We tested the hypothesis that aerial invertebrate biomass would vary with proximity to water and thereby impact food availability and habitat quality for insectivorous birds. We used malaise trapping of aerial invertebrates and video-camera observation of nests to test whether food availability (biomass of aerial invertebrates) and nestling provisioning rates varied with distance from standing water for Southwestern Willow Flycatchers (Empidonax traillii extimus) We then used a longer-term data set to test whether two indices of habitat quality (clutch size and nest productivity) were higher in nests placed near standing water. We found that 1) aerial invertebrate biomass declined by half at 30m from standing water, 2) parents provisioned nestlings at a lower rate (one fewer delivery per hour for every 100m) as distance to water increased, and 3) nests more likely to lay fewer eggs and times more likely to fledge fewer young as distance to water increased. These results indicate that for some Willow Flycatcher populations, patterns of inundation throughout the breeding season may drive invertebrate prey availability and potentially habitat quality.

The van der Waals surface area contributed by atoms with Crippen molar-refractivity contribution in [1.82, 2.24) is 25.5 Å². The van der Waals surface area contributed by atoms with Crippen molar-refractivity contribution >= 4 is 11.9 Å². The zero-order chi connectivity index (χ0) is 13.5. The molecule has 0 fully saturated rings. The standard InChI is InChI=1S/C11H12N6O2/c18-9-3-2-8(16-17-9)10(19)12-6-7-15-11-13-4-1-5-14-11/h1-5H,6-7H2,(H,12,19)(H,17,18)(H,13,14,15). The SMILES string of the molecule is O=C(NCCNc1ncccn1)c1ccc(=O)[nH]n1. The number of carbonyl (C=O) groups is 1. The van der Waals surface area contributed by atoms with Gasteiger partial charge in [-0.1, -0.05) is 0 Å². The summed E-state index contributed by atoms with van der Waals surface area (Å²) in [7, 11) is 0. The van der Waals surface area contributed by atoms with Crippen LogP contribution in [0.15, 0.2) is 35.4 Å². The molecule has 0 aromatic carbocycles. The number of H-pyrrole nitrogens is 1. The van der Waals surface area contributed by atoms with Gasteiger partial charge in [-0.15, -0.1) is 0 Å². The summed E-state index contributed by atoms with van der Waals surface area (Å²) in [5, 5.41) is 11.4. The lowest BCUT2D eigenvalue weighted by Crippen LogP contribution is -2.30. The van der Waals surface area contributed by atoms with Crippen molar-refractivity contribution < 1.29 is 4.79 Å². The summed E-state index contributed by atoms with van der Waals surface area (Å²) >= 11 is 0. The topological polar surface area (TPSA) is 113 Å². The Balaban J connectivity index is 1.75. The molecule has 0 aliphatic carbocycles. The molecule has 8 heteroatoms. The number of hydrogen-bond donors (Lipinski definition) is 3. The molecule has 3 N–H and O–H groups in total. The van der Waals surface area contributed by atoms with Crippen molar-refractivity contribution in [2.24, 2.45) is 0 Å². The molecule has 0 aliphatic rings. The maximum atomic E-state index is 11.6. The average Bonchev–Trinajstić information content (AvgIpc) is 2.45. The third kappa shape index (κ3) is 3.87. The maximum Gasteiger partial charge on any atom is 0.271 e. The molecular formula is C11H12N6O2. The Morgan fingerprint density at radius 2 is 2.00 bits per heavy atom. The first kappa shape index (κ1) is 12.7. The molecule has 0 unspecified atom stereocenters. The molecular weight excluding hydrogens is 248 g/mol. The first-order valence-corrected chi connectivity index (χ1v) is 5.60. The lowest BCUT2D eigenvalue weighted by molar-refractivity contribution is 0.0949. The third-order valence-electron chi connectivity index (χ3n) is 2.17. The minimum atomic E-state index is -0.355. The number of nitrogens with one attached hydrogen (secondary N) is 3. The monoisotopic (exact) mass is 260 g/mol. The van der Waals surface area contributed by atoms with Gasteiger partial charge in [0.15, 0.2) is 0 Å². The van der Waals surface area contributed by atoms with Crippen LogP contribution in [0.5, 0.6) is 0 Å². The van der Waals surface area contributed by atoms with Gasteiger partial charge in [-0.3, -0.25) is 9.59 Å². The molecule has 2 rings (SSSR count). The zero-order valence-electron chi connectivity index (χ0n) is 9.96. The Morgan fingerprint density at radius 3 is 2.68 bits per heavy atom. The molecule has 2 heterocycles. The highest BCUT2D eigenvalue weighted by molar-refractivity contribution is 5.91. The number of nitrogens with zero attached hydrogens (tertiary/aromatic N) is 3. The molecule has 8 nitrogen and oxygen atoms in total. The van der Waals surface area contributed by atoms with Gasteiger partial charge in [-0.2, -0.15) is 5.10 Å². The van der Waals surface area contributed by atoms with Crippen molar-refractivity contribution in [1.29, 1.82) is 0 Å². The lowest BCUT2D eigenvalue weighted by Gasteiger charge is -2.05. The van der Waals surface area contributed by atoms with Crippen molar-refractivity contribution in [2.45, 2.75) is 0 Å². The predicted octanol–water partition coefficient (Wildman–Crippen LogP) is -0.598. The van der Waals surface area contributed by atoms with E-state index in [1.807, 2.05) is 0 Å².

|Advisor:||Theimer, Tad C.|
|Commitee:||Benford, Russell, McLeod, Mary Anne|
|School:||Northern Arizona University|
|School Location:||United States -- Arizona|
|Source:||MAI 51/06M(E), Masters Abstracts International|
|Keywords:||Food limitation, Invertebrate biomass, Nestling provisioning|
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